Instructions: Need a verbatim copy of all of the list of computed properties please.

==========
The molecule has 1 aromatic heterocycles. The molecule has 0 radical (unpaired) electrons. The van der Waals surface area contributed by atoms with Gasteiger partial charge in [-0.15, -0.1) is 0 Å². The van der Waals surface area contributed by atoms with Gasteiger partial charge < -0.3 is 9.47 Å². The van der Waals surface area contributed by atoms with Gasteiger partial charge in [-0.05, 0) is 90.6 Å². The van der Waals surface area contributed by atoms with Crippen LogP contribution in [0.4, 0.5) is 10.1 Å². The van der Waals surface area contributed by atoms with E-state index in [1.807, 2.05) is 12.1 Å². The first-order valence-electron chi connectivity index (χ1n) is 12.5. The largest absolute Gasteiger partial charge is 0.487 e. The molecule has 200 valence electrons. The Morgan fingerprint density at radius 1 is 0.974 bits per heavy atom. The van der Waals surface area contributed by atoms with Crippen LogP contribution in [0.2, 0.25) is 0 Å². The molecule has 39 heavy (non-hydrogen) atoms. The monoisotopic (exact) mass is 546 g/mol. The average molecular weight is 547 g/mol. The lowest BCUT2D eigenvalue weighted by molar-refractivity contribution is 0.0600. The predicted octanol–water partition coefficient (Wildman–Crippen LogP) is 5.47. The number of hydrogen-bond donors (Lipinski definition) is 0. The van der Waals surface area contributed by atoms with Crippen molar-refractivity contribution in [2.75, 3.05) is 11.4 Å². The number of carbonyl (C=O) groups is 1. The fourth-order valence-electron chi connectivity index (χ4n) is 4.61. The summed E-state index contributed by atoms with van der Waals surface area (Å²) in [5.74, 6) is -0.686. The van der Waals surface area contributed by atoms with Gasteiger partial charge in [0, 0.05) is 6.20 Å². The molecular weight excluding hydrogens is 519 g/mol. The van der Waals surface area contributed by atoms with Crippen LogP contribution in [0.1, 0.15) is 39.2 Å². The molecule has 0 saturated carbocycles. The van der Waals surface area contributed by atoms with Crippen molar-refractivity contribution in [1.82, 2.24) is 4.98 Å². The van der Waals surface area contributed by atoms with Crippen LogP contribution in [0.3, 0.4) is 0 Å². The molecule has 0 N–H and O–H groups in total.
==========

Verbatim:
The molecule has 1 aromatic heterocycles. The molecule has 0 radical (unpaired) electrons. The van der Waals surface area contributed by atoms with Gasteiger partial charge in [-0.15, -0.1) is 0 Å². The van der Waals surface area contributed by atoms with Gasteiger partial charge < -0.3 is 9.47 Å². The van der Waals surface area contributed by atoms with Gasteiger partial charge in [-0.05, 0) is 90.6 Å². The van der Waals surface area contributed by atoms with Crippen LogP contribution in [0.4, 0.5) is 10.1 Å². The van der Waals surface area contributed by atoms with E-state index in [1.807, 2.05) is 12.1 Å². The first-order valence-electron chi connectivity index (χ1n) is 12.5. The largest absolute Gasteiger partial charge is 0.487 e. The molecule has 200 valence electrons. The Morgan fingerprint density at radius 1 is 0.974 bits per heavy atom. The van der Waals surface area contributed by atoms with Crippen LogP contribution in [0.2, 0.25) is 0 Å². The molecule has 39 heavy (non-hydrogen) atoms. The monoisotopic (exact) mass is 546 g/mol. The average molecular weight is 547 g/mol. The lowest BCUT2D eigenvalue weighted by molar-refractivity contribution is 0.0600. The predicted octanol–water partition coefficient (Wildman–Crippen LogP) is 5.47. The number of hydrogen-bond donors (Lipinski definition) is 0. The van der Waals surface area contributed by atoms with Crippen molar-refractivity contribution in [2.75, 3.05) is 11.4 Å². The number of carbonyl (C=O) groups is 1. The fourth-order valence-electron chi connectivity index (χ4n) is 4.61. The summed E-state index contributed by atoms with van der Waals surface area (Å²) in [5.74, 6) is -0.686. The van der Waals surface area contributed by atoms with Gasteiger partial charge in [0, 0.05) is 6.20 Å². The molecular weight excluding hydrogens is 519 g/mol. The van der Waals surface area contributed by atoms with Crippen LogP contribution in [0.1, 0.15) is 39.2 Å². The molecule has 0 saturated carbocycles. The van der Waals surface area contributed by atoms with Crippen molar-refractivity contribution in [1.82, 2.24) is 4.98 Å². The van der Waals surface area contributed by atoms with Crippen LogP contribution in [0.3, 0.4) is 0 Å². The molecule has 0 N–H and O–H groups in total.